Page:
Let’s say you bought a diet book that was advertised to provide an easy-to-follow diet that you can do at home and that allows you to eat whatever you want—and then, once you buy the book, you find out that it “describes a complex, grueling plan that requires severe dieting, daily injections of a prescription drug that consumers cannot easily get, and lifelong dietary restrictions.” The FTC apparently thinks that’s misleading, and they’re going after Kevin Trudeau (yet again) for it.
The FTC has sued Trudeau in 1998 and 2003 for making false claims about his products. In 2004, Trudeau settled with the FTC over similar charges that he misrepresented a calcium-based “cancer curing” product along with other quack cures and treatments. As part of the settlement, he “was banned from using infomercials to sell any product, service, or program,” according to Consumer Affairs. There was an exception for books, though, provided he didn’t misrepresent the contents of them.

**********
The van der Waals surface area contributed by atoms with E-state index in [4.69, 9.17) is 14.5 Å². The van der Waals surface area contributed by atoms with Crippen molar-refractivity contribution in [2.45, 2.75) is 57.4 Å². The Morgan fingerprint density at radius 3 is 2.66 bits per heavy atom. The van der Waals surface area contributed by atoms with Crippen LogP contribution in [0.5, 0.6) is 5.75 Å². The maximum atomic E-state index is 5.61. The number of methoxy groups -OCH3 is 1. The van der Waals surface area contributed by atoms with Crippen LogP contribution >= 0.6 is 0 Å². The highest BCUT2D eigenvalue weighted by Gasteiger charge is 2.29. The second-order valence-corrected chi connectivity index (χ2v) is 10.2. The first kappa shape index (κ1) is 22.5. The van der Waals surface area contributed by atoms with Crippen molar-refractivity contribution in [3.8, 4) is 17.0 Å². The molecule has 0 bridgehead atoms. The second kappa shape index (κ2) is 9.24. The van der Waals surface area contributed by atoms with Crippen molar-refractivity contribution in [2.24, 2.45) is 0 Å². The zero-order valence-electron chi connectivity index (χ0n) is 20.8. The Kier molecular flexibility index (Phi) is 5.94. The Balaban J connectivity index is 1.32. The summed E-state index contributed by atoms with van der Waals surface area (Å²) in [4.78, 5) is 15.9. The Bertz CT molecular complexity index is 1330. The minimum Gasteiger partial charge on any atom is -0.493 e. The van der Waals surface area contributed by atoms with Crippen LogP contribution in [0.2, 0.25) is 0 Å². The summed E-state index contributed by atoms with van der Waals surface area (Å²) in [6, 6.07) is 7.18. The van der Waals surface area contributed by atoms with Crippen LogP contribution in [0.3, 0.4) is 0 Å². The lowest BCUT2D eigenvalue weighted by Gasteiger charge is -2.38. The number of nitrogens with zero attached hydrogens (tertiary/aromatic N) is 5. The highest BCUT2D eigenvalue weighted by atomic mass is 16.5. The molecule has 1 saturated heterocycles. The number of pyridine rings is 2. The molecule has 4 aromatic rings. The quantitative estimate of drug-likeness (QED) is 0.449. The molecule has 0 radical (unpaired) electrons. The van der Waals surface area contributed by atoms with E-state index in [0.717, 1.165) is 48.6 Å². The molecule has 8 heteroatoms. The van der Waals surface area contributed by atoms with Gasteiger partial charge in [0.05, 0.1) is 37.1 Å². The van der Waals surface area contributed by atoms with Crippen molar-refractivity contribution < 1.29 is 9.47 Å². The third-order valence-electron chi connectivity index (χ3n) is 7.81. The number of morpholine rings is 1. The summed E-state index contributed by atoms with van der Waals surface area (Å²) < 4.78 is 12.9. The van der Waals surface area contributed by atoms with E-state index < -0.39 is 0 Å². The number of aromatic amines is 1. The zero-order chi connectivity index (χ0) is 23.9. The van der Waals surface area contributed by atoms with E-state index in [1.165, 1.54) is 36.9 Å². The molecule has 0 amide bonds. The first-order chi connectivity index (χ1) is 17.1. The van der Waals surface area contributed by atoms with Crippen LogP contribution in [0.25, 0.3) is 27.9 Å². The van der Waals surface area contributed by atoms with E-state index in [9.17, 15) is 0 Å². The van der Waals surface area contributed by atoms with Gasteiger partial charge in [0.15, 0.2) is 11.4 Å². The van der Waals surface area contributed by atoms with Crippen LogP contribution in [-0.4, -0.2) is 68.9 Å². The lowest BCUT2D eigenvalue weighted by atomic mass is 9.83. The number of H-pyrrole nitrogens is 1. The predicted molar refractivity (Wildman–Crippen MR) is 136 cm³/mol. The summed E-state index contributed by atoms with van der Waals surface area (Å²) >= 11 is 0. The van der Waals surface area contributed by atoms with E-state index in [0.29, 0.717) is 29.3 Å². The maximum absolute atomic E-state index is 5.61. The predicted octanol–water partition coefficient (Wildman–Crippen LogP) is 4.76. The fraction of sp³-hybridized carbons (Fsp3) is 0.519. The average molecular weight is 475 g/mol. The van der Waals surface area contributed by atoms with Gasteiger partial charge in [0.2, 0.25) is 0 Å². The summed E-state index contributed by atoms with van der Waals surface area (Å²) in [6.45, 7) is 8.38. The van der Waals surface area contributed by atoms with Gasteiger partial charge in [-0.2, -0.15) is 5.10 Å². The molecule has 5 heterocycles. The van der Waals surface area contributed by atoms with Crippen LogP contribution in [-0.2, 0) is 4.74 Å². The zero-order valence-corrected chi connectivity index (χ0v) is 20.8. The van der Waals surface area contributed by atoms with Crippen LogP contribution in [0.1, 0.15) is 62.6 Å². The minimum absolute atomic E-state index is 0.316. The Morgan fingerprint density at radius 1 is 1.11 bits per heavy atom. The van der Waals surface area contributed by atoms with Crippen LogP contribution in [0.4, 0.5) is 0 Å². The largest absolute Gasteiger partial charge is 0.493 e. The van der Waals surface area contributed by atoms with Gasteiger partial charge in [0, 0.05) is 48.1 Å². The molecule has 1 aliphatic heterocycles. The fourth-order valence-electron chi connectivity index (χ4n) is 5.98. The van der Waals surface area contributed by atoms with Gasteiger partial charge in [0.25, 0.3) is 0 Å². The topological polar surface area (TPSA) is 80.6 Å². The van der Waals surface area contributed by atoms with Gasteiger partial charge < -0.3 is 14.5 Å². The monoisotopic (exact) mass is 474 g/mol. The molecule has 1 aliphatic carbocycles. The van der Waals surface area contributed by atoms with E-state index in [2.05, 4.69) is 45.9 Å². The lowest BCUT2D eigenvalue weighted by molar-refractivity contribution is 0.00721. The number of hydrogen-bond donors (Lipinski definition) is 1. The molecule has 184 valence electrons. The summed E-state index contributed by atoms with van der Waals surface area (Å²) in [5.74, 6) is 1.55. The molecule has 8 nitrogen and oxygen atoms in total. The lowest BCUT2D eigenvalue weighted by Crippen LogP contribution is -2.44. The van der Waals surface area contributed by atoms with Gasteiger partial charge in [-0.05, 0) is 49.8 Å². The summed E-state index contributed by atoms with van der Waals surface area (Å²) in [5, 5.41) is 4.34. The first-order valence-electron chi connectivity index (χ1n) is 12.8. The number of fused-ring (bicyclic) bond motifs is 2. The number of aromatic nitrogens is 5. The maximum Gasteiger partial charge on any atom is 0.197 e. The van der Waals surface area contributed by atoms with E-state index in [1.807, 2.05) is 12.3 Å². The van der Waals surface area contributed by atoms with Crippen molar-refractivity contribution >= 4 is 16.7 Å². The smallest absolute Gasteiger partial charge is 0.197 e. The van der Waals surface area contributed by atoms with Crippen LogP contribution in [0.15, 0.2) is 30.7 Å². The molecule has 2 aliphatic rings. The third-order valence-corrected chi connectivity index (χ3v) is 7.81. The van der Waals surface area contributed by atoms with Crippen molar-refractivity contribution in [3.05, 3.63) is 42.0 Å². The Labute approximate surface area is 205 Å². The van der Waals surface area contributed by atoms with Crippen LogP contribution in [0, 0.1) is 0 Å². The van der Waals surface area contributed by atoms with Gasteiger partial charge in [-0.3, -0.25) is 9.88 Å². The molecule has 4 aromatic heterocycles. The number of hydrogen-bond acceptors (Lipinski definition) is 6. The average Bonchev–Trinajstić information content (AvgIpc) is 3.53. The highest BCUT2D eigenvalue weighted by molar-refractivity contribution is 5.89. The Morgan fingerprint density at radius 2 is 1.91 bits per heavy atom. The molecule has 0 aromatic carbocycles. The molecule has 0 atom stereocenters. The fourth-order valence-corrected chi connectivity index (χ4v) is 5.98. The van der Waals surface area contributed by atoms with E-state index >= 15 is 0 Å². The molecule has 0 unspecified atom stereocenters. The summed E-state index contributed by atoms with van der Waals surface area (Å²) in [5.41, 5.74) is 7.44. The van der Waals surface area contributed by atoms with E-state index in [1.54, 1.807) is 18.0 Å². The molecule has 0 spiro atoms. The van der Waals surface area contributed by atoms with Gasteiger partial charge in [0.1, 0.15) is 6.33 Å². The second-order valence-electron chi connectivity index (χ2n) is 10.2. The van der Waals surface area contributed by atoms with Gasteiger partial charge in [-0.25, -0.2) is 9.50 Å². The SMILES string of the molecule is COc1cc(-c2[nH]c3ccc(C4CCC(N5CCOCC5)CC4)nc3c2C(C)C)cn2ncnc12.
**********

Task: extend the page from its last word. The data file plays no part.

Compare his own comments about the book (quoted from the Consumer Affairs article):
“I can attest, it was the easiest, simplest, most effective thing I’ve ever done.”
“I can eat whatever I want now, anything and as much as I want any time I want. No restrictions now. And the weight’s not coming back. You don’t gain the weight back.”
With the actual program details:
It requires intramuscular injections of a prescription drug that’s not approved by the FDA for weight loss—a drug you’d have to go overseas to get or find a US doctor willing to prescribe;
You have to follow a 500 calorie/day diet for 21 to 45 days;
You can’t use any medicines, including OTC and prescription drugs, as well as other skin products during this initial phase;
In another phase, you can eat only organic food, with no sweeteners, starches, nitrites or trans fats;
You’re supposed to get massages, take homeopathic human growth hormone, limit your exposure to air conditioning and flourescent lighting, get over a dozen colonics, walk outside for one hour eaach day, eat six times a day, eat only organic meat and dairy, eat 100 grams of organic meat right before going to bed.
Hilariously, it goes on—you can read it all at Consumer Affairs.
“Feds Sue Informercial Maestro Trudeau Again” [Consumer Affairs]